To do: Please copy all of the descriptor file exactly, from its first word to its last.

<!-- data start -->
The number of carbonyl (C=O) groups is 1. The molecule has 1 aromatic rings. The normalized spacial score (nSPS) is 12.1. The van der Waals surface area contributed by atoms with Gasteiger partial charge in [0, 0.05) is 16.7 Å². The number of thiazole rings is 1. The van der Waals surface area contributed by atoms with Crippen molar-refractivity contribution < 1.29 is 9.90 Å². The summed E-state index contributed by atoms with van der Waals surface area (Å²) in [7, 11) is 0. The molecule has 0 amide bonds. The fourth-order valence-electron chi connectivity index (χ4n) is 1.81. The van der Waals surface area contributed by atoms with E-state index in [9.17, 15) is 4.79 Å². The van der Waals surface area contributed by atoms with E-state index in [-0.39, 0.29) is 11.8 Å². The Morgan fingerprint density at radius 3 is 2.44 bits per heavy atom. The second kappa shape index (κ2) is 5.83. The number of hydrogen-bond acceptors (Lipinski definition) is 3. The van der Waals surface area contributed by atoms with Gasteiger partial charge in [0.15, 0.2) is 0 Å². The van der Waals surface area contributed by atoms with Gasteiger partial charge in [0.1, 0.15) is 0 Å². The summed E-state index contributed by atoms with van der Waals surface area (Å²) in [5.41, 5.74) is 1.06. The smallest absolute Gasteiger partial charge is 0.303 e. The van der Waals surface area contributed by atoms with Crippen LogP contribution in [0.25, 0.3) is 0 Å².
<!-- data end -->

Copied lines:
The number of carbonyl (C=O) groups is 1. The molecule has 1 aromatic rings. The normalized spacial score (nSPS) is 12.1. The van der Waals surface area contributed by atoms with Gasteiger partial charge in [0, 0.05) is 16.7 Å². The number of thiazole rings is 1. The van der Waals surface area contributed by atoms with Crippen molar-refractivity contribution < 1.29 is 9.90 Å². The summed E-state index contributed by atoms with van der Waals surface area (Å²) in [7, 11) is 0. The molecule has 0 amide bonds. The fourth-order valence-electron chi connectivity index (χ4n) is 1.81. The van der Waals surface area contributed by atoms with E-state index in [9.17, 15) is 4.79 Å². The van der Waals surface area contributed by atoms with E-state index in [-0.39, 0.29) is 11.8 Å². The Morgan fingerprint density at radius 3 is 2.44 bits per heavy atom. The second kappa shape index (κ2) is 5.83. The number of hydrogen-bond acceptors (Lipinski definition) is 3. The van der Waals surface area contributed by atoms with Gasteiger partial charge in [0.15, 0.2) is 0 Å². The van der Waals surface area contributed by atoms with Gasteiger partial charge in [0.1, 0.15) is 0 Å². The summed E-state index contributed by atoms with van der Waals surface area (Å²) in [5.41, 5.74) is 1.06. The smallest absolute Gasteiger partial charge is 0.303 e. The van der Waals surface area contributed by atoms with Crippen LogP contribution in [0.25, 0.3) is 0 Å².